So I took a turn to write a live Python app. Let me take you through a journey of a Javascript developer writing a Python project


Javascript and Python are two aggressively competing language in the market. I have been writing Javascript code since I started my career. Written tons of lines in both back end and front end. And later when I started writing Python, it gave a different perspective.

This is not a guide or step by step preparation for a tutorial. Rather more of a kind of experience amalgamated with a gesture of opinions.



Python comes pre loaded with Linux and Mac, but for windows we may have to install it. Mostly Python2 will be the default version. Days of Python2 is gonna fade eventually, all the recent projects are using Python3. Incase of starting a new project, I would hardly recommend Python2 unless there is a serious dependency with legacy code or some library. Python3 might not come out of the box, but could be easily installed.


Well…. am not sure of any operating system that comes NodeJS pre installed, I mean till date. But installation is straight forward in all platforms. There are executable for Windows and brew/apt/yup/… packages for mac/linux.

Starting a REST api project


So for an accelerated development, we could choose flask or dJango(read as jango) to write apis. Flask is a customizable library with less opinionated view. We could re draw the architecture of the project as we need. Now this comes with its on responsibility too. Where as dJango is a sort of frame work. Architectural changes that we could make to the project is limited. But the architecture of dJango is done by an amazing engineers and is rock solid. Needless to say, instagram is one of the largest dJango deployment.


Express is the first word everyone yells when it comes to REST in NodeJS. Express is a light weight and good framework. But there are options like hapi, restify (Netflix uses this) and loopback. Even without any framework we could create REST endpoints, but that may look like re inventing the wheel.

Dependency management

Python uses pip and NodeJS uses npm, although there is a stronger sibling yarn. One thing to notice about Python dependency management is, all the external dependencies installed using pip goes to the system binaries of Python. I mean, all the dependencies will be saved where Python is installed. Considering the age of Python, this seems to be an obvious choice that they made during those days. The problem arises when we need to run multiple application written in Python which uses different versions of same library. And with virtualenv this problem is no more NPHard.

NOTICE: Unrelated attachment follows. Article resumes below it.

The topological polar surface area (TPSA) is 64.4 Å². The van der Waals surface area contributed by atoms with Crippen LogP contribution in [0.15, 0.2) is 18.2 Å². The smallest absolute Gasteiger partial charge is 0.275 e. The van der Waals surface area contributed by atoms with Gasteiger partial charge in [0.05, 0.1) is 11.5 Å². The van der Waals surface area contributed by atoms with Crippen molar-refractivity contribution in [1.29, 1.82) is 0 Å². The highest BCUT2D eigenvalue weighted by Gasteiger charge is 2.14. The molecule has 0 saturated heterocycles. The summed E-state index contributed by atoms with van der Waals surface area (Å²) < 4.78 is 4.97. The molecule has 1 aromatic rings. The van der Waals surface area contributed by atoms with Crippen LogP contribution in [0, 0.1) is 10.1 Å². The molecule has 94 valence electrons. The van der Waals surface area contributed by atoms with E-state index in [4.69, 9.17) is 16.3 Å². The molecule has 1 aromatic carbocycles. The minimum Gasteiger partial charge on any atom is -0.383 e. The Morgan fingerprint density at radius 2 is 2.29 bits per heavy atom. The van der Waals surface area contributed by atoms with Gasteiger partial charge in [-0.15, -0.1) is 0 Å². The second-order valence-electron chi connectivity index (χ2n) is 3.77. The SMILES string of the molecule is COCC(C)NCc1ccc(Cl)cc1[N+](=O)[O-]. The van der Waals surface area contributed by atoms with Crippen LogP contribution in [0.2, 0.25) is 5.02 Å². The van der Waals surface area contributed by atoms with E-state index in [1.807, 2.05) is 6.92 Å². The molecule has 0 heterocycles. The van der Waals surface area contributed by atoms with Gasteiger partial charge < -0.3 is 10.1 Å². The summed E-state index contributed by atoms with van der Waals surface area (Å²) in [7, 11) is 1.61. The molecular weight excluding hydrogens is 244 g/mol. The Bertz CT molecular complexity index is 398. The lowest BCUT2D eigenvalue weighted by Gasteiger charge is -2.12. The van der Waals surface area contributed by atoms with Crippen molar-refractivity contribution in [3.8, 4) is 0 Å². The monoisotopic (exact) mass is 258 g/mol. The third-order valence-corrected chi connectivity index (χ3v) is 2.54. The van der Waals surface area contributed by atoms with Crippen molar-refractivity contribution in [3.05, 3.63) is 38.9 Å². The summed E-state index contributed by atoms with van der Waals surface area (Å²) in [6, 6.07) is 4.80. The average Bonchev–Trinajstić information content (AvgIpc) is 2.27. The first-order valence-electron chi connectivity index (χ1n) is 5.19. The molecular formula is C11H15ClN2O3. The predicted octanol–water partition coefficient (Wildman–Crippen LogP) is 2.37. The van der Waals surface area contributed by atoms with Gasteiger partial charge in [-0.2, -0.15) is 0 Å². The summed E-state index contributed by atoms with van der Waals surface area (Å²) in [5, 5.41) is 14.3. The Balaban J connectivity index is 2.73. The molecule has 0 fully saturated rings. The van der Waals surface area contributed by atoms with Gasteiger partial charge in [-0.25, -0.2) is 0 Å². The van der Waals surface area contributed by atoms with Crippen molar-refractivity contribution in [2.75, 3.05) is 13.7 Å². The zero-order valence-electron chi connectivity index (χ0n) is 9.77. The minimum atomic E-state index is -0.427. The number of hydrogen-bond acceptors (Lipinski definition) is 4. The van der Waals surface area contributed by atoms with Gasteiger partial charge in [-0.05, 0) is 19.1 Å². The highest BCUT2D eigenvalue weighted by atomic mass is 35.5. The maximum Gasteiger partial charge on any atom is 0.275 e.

NodeJS dependency management is more clean. All the dependencies mentioned in the package.json file goes to the folder node_modules which resides in the project’s root directory. So multiple project using multiple versions of a specific library is not an issue. Python needs the Python binaries along with dependencies, where as NodeJS doesn’t need it. And to export a module from a file an explicit export statement is needed in NodeJS, where as its not needed in Python. And the import statement is always relative to the file in NodeJS, where as its absolute in Python.

Coding pattern

Python uses synchronous coding style, which means the second statement will wait till the first statement completes execution. On the other hand, NodeJS by default is asynchronous. Which means, if we hit any process which uses i/o, that goes to background and next statement starts executing. And this is the reason why NodeJS is good for an i/o or data intensive back end.

Async code usually comes under the cost of readability. But the recent ES6 async await, seems to be an implementation on an edge. On the other hand async nature is the feature that makes Javascript stand apart from others. Out of the box async await is great, for i/o or data intensive applications.

Execution pattern

Concurrency is by default to NodeJS/Javascript[sort of, not as go routine concurrency]. This is achieved by the use of event loop and its single threaded concept. Event-loop some times comes under some cost, which we will discuss in further part. So basically any request emerging from remote server, will be processed by the event loop. Python, to be precise Flask, come out of the box with a single process. So if we simply put the dev environment to live, you could see the request getting bottle-necked. And no one does that, we usually use workers to implement this. We use Gunicorn workers, to do parallel processing of the requests. Gunicorn could be configured for both synchronous and asynchronous execution.